Hard as it is to accept in time of uncertain war, domestic life goes on, as our President has said it should.
And nowhere would it seem more fitting than at the Tuesday Afternoon Club, whose halls resounded with the gaiety of 1,400 women during the Tuesdays of World War II, each playing the role given her during that great event.
Thirty-six of the women who sustain the Tuesday Afternoon tradition were present this week. It wasn't a regular meeting, which falls on the second Tuesday of each month, but a ways and means affair, said the club's two-term president, Mrs. E. J. Willmering, or just Irene. She first served 12 years ago, and her turn has come again.
"You've heard of recycling?" she said, getting right to the point of her status and the club's. "This is recycled president."
As the women, all elderly or nearly so, arrived, paid for their tickets and took their seats, she put aside her official duty to tell me the story of the club.
It started with a birthday tea party in 1898 that became a regular occasion for more and more women. In 1904, they organized as a club. In 1908, they received a state charter as a literary, social, educational and cultural club. The clubhouse at Central Avenue and Lexington Drive was completed in 1925.
In the early years, the women put their energies together to found the city's first library and help form the symphony orchestra.
The club peaked during the war when, its president said, women "couldn't get out of town." It retained enough vigor through the next three decades to rebuild two blocks to the south, when Glendale Savings bought the original clubhouse in 1975 to expand.
Though the club's legacy has grown ever stronger in the public libraries and the symphony, the club itself is now distinctly on the wane. For lack of juniors, its junior program was abandoned. New members are not being found.
"We'd like to," Willmering said. "But the problem seems to be everybody is working. Glendale is so saturated with volunteer groups. It's hard to get people to come into something like this."
Last spring, with membership down to about 130, the club changed its bylaws, allowing husbands to become members. Three joined.
"Sounds like a doomsday thing," Willmering said, smiling painfully but not in resignation.
Club life, she said, still revolves around philanthropy, education and society. The women give seven scholarships a year, meet for bridge every third Monday and hold programs in nine departments, from Musicale Theatre Arts to Current Interest and Book Review.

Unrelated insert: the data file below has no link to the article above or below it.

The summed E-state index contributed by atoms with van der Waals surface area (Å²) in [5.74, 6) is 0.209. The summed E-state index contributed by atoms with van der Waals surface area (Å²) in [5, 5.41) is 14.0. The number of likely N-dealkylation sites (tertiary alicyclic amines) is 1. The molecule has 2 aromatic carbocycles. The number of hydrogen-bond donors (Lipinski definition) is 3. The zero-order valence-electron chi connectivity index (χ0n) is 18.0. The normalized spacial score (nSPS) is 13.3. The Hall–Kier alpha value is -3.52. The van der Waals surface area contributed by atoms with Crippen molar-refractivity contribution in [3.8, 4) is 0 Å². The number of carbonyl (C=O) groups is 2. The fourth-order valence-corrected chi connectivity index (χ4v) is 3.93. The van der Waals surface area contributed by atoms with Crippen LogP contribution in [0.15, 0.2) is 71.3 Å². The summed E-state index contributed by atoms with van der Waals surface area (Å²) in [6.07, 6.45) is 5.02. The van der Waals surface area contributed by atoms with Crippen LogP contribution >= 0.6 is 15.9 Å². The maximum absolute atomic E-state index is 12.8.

Returning to her duty, the president left me with the scrapbook from her first term.
It was filled with photos and newspaper clippings recalling the club's past.
"Picture Glendale back in the unhurried, unworried world of 1904," began a retrospective by Glendale News-Press columnist Wanda Owen.
"The city with its orange groves and sparkling clean air was a bedroom community, pushing for 300 residents, including children. . . . There was one store, one church, a livery barn, a blacksmith shop and one meat market.
"There were homes, though, and fathers and mothers and children. Even in 1904, Glendale had a charm all its own."
Four years later, the young city had grown to 2,000. But, in another anniversary retrospective, Owen didn't have much new to add.
"The livin' was easy in Glendale 70 years ago. . . . " she wrote. "There were one funeral director, two drugstores, two bakeries and one bookstore in town. . . . There were two hotels, two boardinghouses and seven churches in the city that year--the year the Tuesday Afternoon Club received its charter."
By the time I had finished with the book, the women, seated four to a card table, had eaten lunch. Before the program began, the program chairman, Mrs. Jake Main, asked if the president had anything to say.
"Not a thing," Willmering replied.
The program, called "A Furry Fantasy," was a fashion show by two women who restyle old furs.
"Some of you have probably seen this show before," said Pat Gault, owner of PAGS of Malibu. "If you have, just take a little nap. We'll wake you up when it's over."
But the audience remained intent as Gault and her partner modeled dozens of minks, foxes and martens that they had reshaped from their original over-extravagance into cute little vests, cuffs, hats and purses in knit and leather combinations.
With patches of Velcro, they even devised practical uses for the heads and tails that, Gault noted, had so pleased the Vanderbilt ladies.
"If you happen to be skiing, take the fur tails and hook them together and you have a hat," Gault said. "Just have to have a little imagination and a little fun."
Afterward, the women gathered around the speakers and fur rack.
Most of them, it seemed, did have a few fur treasures at home, things retained from a time when women used their husbands' names, talked literature over tea, and gave their time and money to an ideal of the community good.
You can still picture Glendale as an unhurried, unworried world: every second Tuesday at the club.